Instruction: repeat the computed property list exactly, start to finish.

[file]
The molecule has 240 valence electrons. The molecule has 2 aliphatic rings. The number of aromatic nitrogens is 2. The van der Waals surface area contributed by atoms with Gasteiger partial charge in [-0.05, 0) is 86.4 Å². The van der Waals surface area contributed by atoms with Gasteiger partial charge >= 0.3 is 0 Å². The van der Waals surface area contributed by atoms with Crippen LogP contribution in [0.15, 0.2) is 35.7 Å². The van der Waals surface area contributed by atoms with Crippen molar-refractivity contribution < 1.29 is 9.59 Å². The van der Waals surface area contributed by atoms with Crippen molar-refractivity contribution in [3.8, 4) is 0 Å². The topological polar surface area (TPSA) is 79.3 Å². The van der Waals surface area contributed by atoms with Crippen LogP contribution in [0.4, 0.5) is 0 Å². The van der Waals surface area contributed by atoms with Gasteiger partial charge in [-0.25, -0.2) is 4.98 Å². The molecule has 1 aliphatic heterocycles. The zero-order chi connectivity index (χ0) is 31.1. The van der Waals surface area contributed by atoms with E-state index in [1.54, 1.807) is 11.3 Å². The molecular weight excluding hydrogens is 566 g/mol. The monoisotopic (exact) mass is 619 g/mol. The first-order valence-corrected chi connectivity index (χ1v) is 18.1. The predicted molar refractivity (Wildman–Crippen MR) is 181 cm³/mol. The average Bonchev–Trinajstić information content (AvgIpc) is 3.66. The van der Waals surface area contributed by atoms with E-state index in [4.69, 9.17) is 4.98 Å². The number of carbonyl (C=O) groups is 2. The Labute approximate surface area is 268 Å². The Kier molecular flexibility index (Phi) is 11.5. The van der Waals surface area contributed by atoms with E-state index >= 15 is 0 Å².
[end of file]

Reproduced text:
The molecule has 240 valence electrons. The molecule has 2 aliphatic rings. The number of aromatic nitrogens is 2. The van der Waals surface area contributed by atoms with Gasteiger partial charge in [-0.05, 0) is 86.4 Å². The van der Waals surface area contributed by atoms with Gasteiger partial charge >= 0.3 is 0 Å². The van der Waals surface area contributed by atoms with Crippen LogP contribution in [0.15, 0.2) is 35.7 Å². The van der Waals surface area contributed by atoms with Crippen molar-refractivity contribution < 1.29 is 9.59 Å². The van der Waals surface area contributed by atoms with Crippen molar-refractivity contribution in [3.8, 4) is 0 Å². The topological polar surface area (TPSA) is 79.3 Å². The van der Waals surface area contributed by atoms with Crippen LogP contribution in [0.4, 0.5) is 0 Å². The van der Waals surface area contributed by atoms with Gasteiger partial charge in [-0.25, -0.2) is 4.98 Å². The molecule has 1 aliphatic heterocycles. The zero-order chi connectivity index (χ0) is 31.1. The van der Waals surface area contributed by atoms with E-state index in [1.54, 1.807) is 11.3 Å². The molecular weight excluding hydrogens is 566 g/mol. The monoisotopic (exact) mass is 619 g/mol. The first-order valence-corrected chi connectivity index (χ1v) is 18.1. The predicted molar refractivity (Wildman–Crippen MR) is 181 cm³/mol. The average Bonchev–Trinajstić information content (AvgIpc) is 3.66. The van der Waals surface area contributed by atoms with E-state index in [4.69, 9.17) is 4.98 Å². The number of carbonyl (C=O) groups is 2. The Labute approximate surface area is 268 Å². The Kier molecular flexibility index (Phi) is 11.5. The van der Waals surface area contributed by atoms with E-state index >= 15 is 0 Å².